A lot of people write and talk about “Community.” “How to Jumpstart a Community.” “How to Nurture a Community.” “The Ideal Community.” The murkiest part is always answering the question, “What is community?”
Community is identification. In every nuance of the word. In case you missed it: Community is identification.
Communities are not about “people helping people.” My doctor helps me out, but we don't call each other up Thursday nights to talk about it. His community consists of other doctors and nurses and stuff. Those are the people he identifies with.
A user group is a community. The people at the water cooler are a community. Fans of any given team are a community. Those are easy ones. Newsgroups, Forums and Listservs are considered community. Are blogs a community? Are Amazon Review(er)s a community?
If a group is distinct enough for people to identify with, yes. Some bloggers are not community. Some never look outside their own bubble or engage in dialogue. Some people read blogs passively, as a newspaper. No reaction, no identification, just more information. Fine. Then you have the ones who put a shout out when visiting a city and gather. That's community. Look no further than the mass of personal blogs that pre-existed tech blogs. These cypersoaps have massive back and forth dialogs, they ebb and flow, alliances form, rivalries get personal. Community? These cats have friggin' flags.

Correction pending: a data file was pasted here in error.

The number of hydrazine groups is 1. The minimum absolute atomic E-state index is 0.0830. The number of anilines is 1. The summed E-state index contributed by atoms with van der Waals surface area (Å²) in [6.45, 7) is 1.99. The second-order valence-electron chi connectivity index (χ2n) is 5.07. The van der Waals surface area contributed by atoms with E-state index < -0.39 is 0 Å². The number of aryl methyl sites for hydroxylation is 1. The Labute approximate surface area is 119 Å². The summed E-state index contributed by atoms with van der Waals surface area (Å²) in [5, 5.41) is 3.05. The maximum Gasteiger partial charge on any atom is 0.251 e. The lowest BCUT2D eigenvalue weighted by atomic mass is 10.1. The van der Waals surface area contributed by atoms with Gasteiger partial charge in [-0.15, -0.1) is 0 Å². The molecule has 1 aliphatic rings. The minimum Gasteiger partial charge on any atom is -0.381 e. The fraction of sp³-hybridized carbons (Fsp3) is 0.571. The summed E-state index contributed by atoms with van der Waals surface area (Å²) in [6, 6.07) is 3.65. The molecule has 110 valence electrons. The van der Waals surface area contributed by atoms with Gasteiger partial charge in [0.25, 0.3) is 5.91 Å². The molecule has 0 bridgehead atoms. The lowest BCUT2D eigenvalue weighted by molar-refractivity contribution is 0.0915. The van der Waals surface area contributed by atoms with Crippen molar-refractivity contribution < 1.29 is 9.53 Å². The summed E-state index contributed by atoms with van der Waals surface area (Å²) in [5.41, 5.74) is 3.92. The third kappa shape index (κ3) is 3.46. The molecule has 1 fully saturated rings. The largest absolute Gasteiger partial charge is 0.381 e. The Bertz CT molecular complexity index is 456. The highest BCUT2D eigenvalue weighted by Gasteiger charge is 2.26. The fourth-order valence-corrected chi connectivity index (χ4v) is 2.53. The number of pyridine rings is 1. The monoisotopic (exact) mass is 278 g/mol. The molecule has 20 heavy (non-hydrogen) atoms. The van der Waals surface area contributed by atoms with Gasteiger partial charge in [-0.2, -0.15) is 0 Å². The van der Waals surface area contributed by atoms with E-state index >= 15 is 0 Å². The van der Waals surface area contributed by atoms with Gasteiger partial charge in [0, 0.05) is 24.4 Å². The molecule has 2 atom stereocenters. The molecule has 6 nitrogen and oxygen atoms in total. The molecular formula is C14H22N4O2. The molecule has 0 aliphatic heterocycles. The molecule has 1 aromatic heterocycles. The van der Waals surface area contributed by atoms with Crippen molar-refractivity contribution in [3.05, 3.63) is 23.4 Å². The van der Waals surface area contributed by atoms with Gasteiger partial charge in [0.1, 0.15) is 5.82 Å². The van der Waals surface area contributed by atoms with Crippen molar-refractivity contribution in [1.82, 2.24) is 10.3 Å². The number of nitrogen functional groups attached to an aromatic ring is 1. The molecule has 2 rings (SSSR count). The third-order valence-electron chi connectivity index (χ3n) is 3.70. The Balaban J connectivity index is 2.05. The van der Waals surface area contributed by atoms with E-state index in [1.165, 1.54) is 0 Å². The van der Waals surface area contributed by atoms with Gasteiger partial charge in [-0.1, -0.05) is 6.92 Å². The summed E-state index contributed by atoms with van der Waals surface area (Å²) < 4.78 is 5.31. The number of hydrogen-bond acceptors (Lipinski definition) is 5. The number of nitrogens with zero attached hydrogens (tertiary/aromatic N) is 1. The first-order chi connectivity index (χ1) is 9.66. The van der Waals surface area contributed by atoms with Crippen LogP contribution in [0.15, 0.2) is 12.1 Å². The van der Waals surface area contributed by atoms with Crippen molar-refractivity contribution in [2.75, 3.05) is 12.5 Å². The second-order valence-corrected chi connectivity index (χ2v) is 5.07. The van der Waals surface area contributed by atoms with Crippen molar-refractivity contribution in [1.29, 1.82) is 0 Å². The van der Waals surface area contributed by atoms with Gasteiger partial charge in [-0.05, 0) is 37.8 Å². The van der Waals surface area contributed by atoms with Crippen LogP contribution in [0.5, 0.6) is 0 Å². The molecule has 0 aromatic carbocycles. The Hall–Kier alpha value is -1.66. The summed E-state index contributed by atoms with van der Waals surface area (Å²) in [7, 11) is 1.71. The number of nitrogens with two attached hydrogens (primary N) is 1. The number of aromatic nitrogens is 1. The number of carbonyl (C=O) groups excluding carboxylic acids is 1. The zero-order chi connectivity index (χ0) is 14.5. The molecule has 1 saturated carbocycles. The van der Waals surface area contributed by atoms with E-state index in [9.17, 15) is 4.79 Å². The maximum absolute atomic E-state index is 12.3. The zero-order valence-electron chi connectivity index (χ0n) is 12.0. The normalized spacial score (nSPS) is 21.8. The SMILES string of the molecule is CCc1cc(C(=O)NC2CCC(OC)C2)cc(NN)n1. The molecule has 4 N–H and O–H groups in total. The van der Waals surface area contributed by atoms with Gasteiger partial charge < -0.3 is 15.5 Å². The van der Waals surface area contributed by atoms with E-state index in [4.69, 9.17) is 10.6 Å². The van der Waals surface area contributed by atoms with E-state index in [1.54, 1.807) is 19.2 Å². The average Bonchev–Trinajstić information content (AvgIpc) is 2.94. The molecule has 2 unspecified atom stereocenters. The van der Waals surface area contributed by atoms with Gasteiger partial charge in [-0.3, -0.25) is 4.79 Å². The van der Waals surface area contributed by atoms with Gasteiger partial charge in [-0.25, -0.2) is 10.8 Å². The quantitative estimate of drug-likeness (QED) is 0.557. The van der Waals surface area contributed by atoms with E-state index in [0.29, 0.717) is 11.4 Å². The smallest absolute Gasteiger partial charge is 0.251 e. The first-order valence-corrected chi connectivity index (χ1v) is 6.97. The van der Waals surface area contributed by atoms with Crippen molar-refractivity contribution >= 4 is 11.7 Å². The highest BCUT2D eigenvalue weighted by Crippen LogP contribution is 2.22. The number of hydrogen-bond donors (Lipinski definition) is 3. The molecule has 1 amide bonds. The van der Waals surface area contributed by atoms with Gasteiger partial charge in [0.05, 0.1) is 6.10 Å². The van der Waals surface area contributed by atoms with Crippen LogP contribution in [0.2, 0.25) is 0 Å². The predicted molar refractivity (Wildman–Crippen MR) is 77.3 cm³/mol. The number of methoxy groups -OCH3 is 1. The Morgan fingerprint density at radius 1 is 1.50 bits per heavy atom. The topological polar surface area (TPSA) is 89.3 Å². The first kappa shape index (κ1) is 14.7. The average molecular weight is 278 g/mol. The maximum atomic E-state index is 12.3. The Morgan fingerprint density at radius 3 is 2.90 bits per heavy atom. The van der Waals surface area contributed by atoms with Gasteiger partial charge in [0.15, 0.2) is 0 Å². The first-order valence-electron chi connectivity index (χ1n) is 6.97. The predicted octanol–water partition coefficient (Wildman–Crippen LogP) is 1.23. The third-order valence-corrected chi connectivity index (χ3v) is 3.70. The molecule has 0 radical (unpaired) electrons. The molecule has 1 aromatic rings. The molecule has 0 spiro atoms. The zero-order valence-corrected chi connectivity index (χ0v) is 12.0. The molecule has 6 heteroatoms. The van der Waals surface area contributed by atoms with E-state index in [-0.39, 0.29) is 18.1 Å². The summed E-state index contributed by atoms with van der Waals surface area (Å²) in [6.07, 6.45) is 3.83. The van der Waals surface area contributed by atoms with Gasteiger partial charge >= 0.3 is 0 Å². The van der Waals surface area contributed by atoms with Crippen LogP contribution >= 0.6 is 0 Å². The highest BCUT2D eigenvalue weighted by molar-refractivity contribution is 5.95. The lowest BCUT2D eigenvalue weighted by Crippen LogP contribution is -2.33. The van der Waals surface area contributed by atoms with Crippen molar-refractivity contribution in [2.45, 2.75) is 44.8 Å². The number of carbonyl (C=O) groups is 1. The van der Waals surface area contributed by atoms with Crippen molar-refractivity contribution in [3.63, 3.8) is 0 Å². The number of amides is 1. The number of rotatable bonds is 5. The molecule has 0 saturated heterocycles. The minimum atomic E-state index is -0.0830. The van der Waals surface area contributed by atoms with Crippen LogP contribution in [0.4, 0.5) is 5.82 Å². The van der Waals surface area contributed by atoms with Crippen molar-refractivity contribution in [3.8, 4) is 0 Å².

On Amazon the format discourages discussions. Everyone reacts to the same book, reactions to another reviewer don't stand out as such, and wind up voted “not useful.” But hey, some reviewers develop followings. Their readers become a community by virtue of their identification with the writer, and each other. These folks get talked about at the water cooler.
There are further differences among communities that reduce to: different styles of participation, and the location of ego. But that's another day. . .
Bonus Tip for .Text Bloggers: Ctrl-Tab switches between formatted and HTML views!